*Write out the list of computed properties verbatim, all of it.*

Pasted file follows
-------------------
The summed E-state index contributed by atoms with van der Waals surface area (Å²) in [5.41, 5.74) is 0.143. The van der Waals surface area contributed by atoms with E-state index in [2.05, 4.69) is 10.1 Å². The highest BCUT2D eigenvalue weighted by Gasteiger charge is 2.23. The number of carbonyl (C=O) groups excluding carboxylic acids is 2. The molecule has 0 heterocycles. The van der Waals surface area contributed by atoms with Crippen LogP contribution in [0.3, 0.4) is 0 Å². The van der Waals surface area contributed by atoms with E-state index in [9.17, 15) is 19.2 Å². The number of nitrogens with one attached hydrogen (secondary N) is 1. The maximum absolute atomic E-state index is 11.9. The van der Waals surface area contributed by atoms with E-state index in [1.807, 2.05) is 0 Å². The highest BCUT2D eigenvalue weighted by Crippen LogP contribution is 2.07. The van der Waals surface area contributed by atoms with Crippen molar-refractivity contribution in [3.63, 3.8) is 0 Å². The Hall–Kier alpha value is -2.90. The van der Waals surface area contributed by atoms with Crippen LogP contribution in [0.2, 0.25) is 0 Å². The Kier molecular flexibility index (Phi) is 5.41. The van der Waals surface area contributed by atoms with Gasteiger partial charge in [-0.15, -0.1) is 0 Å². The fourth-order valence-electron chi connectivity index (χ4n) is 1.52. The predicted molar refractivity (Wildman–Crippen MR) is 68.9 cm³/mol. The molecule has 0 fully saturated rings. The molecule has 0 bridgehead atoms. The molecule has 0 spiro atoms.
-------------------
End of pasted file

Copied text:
The summed E-state index contributed by atoms with van der Waals surface area (Å²) in [5.41, 5.74) is 0.143. The van der Waals surface area contributed by atoms with E-state index in [2.05, 4.69) is 10.1 Å². The highest BCUT2D eigenvalue weighted by Gasteiger charge is 2.23. The number of carbonyl (C=O) groups excluding carboxylic acids is 2. The molecule has 0 heterocycles. The van der Waals surface area contributed by atoms with Crippen LogP contribution in [0.3, 0.4) is 0 Å². The van der Waals surface area contributed by atoms with E-state index in [9.17, 15) is 19.2 Å². The number of nitrogens with one attached hydrogen (secondary N) is 1. The maximum absolute atomic E-state index is 11.9. The van der Waals surface area contributed by atoms with E-state index in [1.807, 2.05) is 0 Å². The highest BCUT2D eigenvalue weighted by Crippen LogP contribution is 2.07. The van der Waals surface area contributed by atoms with Crippen molar-refractivity contribution in [3.63, 3.8) is 0 Å². The Hall–Kier alpha value is -2.90. The van der Waals surface area contributed by atoms with Crippen LogP contribution in [0.2, 0.25) is 0 Å². The Kier molecular flexibility index (Phi) is 5.41. The van der Waals surface area contributed by atoms with Gasteiger partial charge in [-0.15, -0.1) is 0 Å². The fourth-order valence-electron chi connectivity index (χ4n) is 1.52. The predicted molar refractivity (Wildman–Crippen MR) is 68.9 cm³/mol. The molecule has 0 fully saturated rings. The molecule has 0 bridgehead atoms. The molecule has 0 spiro atoms.